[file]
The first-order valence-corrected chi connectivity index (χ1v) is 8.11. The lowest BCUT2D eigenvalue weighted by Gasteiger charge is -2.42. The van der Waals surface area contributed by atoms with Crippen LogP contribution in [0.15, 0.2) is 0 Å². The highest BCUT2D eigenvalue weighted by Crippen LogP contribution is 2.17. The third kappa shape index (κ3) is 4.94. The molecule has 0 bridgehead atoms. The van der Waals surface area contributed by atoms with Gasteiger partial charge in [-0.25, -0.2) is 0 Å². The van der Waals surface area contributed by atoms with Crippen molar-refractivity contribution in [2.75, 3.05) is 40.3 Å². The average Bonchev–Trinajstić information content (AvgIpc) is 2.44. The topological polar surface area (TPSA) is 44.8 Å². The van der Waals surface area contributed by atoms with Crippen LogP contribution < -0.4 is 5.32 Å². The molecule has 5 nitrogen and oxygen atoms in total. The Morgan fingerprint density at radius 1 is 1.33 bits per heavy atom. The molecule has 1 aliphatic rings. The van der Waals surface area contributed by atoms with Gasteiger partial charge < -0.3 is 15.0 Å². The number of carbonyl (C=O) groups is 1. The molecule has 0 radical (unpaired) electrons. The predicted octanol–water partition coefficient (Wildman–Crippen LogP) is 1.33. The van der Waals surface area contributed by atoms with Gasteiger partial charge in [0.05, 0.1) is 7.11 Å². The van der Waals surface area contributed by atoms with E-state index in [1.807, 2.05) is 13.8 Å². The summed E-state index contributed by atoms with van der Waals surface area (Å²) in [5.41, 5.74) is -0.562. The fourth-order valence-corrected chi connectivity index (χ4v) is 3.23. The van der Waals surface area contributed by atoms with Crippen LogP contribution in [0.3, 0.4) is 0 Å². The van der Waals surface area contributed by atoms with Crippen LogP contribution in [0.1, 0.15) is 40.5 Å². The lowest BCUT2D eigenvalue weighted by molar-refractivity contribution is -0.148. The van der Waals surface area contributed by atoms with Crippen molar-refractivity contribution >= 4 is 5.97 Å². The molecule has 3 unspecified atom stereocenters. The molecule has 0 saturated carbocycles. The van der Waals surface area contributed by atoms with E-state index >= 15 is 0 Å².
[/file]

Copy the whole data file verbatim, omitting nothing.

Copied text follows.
The first-order valence-corrected chi connectivity index (χ1v) is 8.11. The lowest BCUT2D eigenvalue weighted by Gasteiger charge is -2.42. The van der Waals surface area contributed by atoms with Crippen LogP contribution in [0.15, 0.2) is 0 Å². The highest BCUT2D eigenvalue weighted by Crippen LogP contribution is 2.17. The third kappa shape index (κ3) is 4.94. The molecule has 0 bridgehead atoms. The van der Waals surface area contributed by atoms with Gasteiger partial charge in [-0.25, -0.2) is 0 Å². The van der Waals surface area contributed by atoms with Crippen molar-refractivity contribution in [2.75, 3.05) is 40.3 Å². The average Bonchev–Trinajstić information content (AvgIpc) is 2.44. The topological polar surface area (TPSA) is 44.8 Å². The van der Waals surface area contributed by atoms with Crippen LogP contribution < -0.4 is 5.32 Å². The molecule has 5 nitrogen and oxygen atoms in total. The Morgan fingerprint density at radius 1 is 1.33 bits per heavy atom. The molecule has 1 aliphatic rings. The van der Waals surface area contributed by atoms with Gasteiger partial charge < -0.3 is 15.0 Å². The number of carbonyl (C=O) groups is 1. The molecule has 0 radical (unpaired) electrons. The predicted octanol–water partition coefficient (Wildman–Crippen LogP) is 1.33. The van der Waals surface area contributed by atoms with Gasteiger partial charge in [0.05, 0.1) is 7.11 Å². The van der Waals surface area contributed by atoms with E-state index in [1.807, 2.05) is 13.8 Å². The summed E-state index contributed by atoms with van der Waals surface area (Å²) in [5.41, 5.74) is -0.562. The fourth-order valence-corrected chi connectivity index (χ4v) is 3.23. The van der Waals surface area contributed by atoms with Crippen LogP contribution in [0.3, 0.4) is 0 Å². The van der Waals surface area contributed by atoms with Crippen LogP contribution in [0.1, 0.15) is 40.5 Å². The lowest BCUT2D eigenvalue weighted by molar-refractivity contribution is -0.148. The van der Waals surface area contributed by atoms with Crippen molar-refractivity contribution >= 4 is 5.97 Å². The molecule has 3 unspecified atom stereocenters. The molecule has 0 saturated carbocycles. The van der Waals surface area contributed by atoms with E-state index >= 15 is 0 Å².